to think the tide still greets that shore as that man heard it:
    still on its hook that window rattles in the wild light,
    and that bright sea still roars - but the house stands deserted


    DAY OF RECKONING

    Lonely and wild and cold and passionate -
    is that the sea still? What primordial power,
    ultimate token of that turbulent realm
    of blinding, empty and unending light
    now claims the waters?- Deserted are the coasts,
    forgotten the high dreams of bygone worlds.
    Like to the brazen cymbals of fate and reckoning
    the beating waters toll, in onset come
    against the world, and high out of the west
    from the steep ramparts of the dead is heard
    the passionate, the lonely, the wild and cold
    opening chord of the harps of the last day.
    The great, raised by the prelude of this storm
    out of their mortal trance, now calling come
    to man's remaining strongholds, and are seen
    on the dark western bastions, stern and gaunt,
    and pointing to the fateful mystery
    of doom and ruin. The spokesmen of our days
    bore names, but these bear no names, being trumpets
    condemning all that is to the ancient shadows
    of what has been, primeval night, before
    on high appear the four visages of the spirit:
    wide eyes and ruthless voices jubilant -
    cold and impassioned and wild and lonely.

  2. #2

    Post Re: Poems by Adriaan Roland Holst

    GODS AND SINGERS

    Brooding and burning, the lonely immortals
    Over this darkening world have shone.
    The wind still echoes through the portals
    Where they passed, and with the sun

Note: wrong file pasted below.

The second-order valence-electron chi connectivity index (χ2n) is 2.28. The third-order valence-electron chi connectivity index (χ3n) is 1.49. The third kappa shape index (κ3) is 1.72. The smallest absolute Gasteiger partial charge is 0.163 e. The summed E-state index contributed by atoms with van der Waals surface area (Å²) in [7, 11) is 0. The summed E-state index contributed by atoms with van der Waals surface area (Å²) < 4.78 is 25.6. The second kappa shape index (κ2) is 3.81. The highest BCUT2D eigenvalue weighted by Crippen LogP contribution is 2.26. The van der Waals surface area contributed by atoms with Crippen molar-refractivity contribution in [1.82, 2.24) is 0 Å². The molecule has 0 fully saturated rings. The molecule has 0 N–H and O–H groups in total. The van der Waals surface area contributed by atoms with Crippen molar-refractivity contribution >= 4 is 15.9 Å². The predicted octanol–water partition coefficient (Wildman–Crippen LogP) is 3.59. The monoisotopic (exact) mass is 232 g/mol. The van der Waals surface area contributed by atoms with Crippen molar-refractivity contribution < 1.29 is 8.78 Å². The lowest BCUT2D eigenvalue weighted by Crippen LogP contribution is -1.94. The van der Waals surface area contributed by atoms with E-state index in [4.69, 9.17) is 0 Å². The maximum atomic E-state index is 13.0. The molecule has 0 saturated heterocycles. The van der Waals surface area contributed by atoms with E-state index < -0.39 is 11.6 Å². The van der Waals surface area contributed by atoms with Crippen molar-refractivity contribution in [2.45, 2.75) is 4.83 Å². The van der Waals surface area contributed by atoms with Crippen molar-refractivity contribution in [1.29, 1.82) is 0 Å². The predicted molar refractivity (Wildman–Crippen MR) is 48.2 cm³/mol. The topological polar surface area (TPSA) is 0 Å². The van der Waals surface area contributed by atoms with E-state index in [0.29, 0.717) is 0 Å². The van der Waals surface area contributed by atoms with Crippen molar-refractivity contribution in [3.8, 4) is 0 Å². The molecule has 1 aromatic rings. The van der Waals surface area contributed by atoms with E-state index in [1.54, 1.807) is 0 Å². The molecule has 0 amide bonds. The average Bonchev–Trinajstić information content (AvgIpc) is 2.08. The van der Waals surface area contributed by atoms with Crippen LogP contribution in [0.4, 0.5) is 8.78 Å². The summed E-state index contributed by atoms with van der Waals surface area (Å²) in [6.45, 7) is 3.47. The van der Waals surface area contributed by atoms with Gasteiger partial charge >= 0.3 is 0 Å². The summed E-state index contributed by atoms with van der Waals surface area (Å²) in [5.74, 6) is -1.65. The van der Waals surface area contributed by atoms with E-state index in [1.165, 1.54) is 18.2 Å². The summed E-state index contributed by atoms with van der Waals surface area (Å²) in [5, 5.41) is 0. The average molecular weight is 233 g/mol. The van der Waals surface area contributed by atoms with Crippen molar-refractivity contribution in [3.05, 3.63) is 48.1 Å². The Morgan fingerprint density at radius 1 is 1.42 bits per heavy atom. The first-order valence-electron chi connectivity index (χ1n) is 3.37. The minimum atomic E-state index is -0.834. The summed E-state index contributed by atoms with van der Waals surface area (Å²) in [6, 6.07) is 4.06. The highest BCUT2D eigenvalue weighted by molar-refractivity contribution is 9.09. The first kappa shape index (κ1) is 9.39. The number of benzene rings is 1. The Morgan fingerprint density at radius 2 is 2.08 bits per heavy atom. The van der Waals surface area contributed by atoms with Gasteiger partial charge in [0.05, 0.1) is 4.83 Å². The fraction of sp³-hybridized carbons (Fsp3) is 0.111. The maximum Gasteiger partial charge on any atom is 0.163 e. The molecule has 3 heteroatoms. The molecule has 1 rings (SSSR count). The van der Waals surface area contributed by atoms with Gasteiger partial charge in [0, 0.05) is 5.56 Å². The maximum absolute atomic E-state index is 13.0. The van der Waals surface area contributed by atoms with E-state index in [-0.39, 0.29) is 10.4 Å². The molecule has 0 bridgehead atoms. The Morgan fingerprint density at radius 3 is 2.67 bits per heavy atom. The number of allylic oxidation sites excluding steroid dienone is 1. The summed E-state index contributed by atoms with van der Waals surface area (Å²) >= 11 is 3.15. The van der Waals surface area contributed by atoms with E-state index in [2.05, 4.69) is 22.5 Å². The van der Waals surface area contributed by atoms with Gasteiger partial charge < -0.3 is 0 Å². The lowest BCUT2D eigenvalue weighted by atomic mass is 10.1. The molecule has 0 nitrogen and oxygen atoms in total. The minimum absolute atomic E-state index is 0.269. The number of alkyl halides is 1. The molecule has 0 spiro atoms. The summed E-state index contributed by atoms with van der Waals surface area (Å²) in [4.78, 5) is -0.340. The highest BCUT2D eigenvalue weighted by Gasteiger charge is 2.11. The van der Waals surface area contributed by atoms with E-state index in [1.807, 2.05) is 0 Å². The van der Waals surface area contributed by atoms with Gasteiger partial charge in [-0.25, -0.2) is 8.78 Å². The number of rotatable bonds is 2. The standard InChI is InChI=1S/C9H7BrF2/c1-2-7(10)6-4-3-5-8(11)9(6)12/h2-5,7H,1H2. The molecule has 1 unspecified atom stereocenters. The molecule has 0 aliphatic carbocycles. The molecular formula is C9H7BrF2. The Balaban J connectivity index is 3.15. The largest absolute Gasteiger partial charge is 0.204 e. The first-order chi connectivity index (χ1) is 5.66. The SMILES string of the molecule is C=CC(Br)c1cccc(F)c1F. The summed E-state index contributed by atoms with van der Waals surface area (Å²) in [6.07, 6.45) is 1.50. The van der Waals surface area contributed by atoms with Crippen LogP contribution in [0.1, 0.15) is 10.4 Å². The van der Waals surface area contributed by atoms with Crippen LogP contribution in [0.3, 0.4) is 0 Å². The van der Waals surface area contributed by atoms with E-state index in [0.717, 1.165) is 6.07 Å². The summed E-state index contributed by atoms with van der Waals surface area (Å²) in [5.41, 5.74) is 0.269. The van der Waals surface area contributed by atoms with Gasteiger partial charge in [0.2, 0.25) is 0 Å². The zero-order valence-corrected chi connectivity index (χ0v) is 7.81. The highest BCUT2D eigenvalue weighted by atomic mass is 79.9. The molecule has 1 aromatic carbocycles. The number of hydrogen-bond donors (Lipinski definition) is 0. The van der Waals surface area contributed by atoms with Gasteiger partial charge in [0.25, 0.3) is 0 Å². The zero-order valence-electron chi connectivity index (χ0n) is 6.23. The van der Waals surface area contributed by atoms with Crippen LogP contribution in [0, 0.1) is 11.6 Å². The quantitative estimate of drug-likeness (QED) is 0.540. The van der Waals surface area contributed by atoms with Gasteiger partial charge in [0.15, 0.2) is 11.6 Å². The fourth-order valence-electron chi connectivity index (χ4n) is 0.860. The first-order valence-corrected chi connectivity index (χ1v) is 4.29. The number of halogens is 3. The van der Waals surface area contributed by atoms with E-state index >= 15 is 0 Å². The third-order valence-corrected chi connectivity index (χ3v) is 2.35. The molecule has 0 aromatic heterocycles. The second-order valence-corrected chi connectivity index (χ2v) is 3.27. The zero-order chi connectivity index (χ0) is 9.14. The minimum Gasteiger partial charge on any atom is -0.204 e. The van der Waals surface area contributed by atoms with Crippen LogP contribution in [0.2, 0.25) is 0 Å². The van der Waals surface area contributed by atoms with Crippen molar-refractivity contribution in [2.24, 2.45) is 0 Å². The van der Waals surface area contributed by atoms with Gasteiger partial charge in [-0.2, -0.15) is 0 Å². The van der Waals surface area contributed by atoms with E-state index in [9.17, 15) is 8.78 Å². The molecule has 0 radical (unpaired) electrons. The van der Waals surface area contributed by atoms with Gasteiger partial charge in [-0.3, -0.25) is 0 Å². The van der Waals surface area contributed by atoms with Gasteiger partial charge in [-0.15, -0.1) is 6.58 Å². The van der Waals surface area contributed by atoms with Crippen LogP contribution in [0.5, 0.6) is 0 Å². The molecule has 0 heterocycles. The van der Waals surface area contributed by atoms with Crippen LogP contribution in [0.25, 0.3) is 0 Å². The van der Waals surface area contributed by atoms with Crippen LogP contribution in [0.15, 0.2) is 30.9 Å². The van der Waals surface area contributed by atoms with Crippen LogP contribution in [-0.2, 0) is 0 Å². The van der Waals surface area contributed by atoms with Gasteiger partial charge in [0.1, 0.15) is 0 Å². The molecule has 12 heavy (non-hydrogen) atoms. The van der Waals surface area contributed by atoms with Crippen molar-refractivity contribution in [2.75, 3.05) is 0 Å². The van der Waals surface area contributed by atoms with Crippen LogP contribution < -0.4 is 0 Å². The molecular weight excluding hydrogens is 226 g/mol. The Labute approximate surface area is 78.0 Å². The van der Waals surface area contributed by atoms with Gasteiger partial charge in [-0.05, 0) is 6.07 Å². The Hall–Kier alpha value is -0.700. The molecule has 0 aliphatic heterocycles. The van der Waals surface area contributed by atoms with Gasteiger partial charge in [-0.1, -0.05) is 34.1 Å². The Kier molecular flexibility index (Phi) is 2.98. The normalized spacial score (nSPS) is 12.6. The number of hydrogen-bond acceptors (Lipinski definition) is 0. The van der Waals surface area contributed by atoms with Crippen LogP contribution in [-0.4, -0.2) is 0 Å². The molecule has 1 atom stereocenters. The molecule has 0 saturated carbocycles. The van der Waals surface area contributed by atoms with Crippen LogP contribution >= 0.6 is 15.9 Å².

Flares and fails their dying breath.
    The few who recognized and knew them
    Hear the woods still amurmur, and wander
    Westward, banishing merely human
    Grief in those giants' tales of wonder,
    Of anguish and pride and death.


    The Ploughman


    I have no barns, I ask no harvest Lord.
    Thy willing laborer is penniless.
    But I am rich in this:
    That I may steer the ploughshare of Thy word,
    And that to me Thou hast assigned
    This far-off land and letst me mind
    These rising fields, whence-as I lean
    At knocking-off time by the horses of my will,
    Weary of limb and still -
    The immensity of distant sea is seen

    One boon I ask: make fit
    My strength to bear the knowledge that I am bound
    To live in the fall season of a dying
    World and must die in it

    Thou knowest, as the rustling litany
    Of bygone beauty flutters all around,
    That sadness makes me halt while eying
    Its fall, until I'm almost lost to Thee.

    I shall not see the swelling ear full-grown,
    Nor shall I bind the ripened sheaf,
    But grant me hope of harvest and belief
    That it's my labor's own . . .

    That at the farthest furrow I may devine
    Myself as chosen, God, by Thy design
    To be an earnest tiller of a soil
    Of beauty yet to be; a lonely silhouette
    On sunset sky of what he held most dear,
    Watching the farmstead of his meekness set
    In the fork of the road and the gentle smile
    Of the lamp of a death that knows no fear.